Obamacare Boosts Bottom Lines Of Washington Hospitals
Hospitals attribute the 30 percent reduction in uncompensated care to the expansion of Medicaid and private coverage under the federal health law. Meanwhile, insurers are pushing back against a wave of hospital mergers nationwide.
Seattle Times: Obamacare Helps Slash Hospital Charity Care Costs In State
Washington hospitals provided nearly $154 million less in charity care in the first half of this year than in the first half of 2013, in many cases boosting the hospitals’ bottom lines. Hospitals attributed the plunge in charity care -- about 30 percent -- to the Affordable Care Act’s focus on reducing the number of uninsured patients. This year, for the first time, low-income and uninsured patients whose care was previously covered under hospitals’ charity-care programs were able under the ACA to qualify for Medicaid coverage or subsidized private insurance. About 600,000 Washington residents signed up for health insurance through Medicaid under expanded eligibility guidelines or through private plans (Ostrom, 9/14).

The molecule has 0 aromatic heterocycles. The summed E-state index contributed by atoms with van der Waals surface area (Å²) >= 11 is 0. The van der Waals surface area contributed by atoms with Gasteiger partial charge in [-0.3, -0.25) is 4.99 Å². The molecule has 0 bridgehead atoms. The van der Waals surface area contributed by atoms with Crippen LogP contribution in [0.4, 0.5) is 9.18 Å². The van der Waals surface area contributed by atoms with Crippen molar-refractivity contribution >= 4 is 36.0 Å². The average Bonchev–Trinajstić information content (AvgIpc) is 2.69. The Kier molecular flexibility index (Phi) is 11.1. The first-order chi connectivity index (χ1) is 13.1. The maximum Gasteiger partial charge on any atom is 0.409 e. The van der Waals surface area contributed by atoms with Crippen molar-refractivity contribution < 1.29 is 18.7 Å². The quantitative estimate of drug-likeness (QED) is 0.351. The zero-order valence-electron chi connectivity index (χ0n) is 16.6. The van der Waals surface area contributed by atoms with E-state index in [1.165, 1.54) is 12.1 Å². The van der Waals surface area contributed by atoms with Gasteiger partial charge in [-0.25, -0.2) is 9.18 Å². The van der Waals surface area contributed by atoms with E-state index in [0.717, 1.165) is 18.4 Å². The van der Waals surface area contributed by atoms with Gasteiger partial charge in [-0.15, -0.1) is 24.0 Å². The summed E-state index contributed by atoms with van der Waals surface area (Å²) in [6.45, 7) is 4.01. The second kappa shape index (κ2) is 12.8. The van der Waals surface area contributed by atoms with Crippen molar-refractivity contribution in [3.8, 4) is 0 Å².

Forbes: Insurers Fight Hospital Mergers As ACA Snubs Fee For Service Medicine
A wave of hospital mergers and acquisitions spreading across the U.S. has the health insurance industry attempting to stand in the way with legalese, Congressional lobbying and in the court of public opinion. America’s Health Insurance Plans, the powerful lobby and trade group representing the biggest names in commercial insurance appears to be leading the charge battling deals in New York, Chicago and beyond. In Chicago, Advocate Health Care and NorthShore University HealthSystem want to merge to form the 11th largest tax-exempt health system in the nation. The stakes are high for health insurance companies as they manage millions and millions more newly insured subscribers thanks to the Affordable Care Act, the signature legislative achievement of President Obama (Jaspen, 9/14).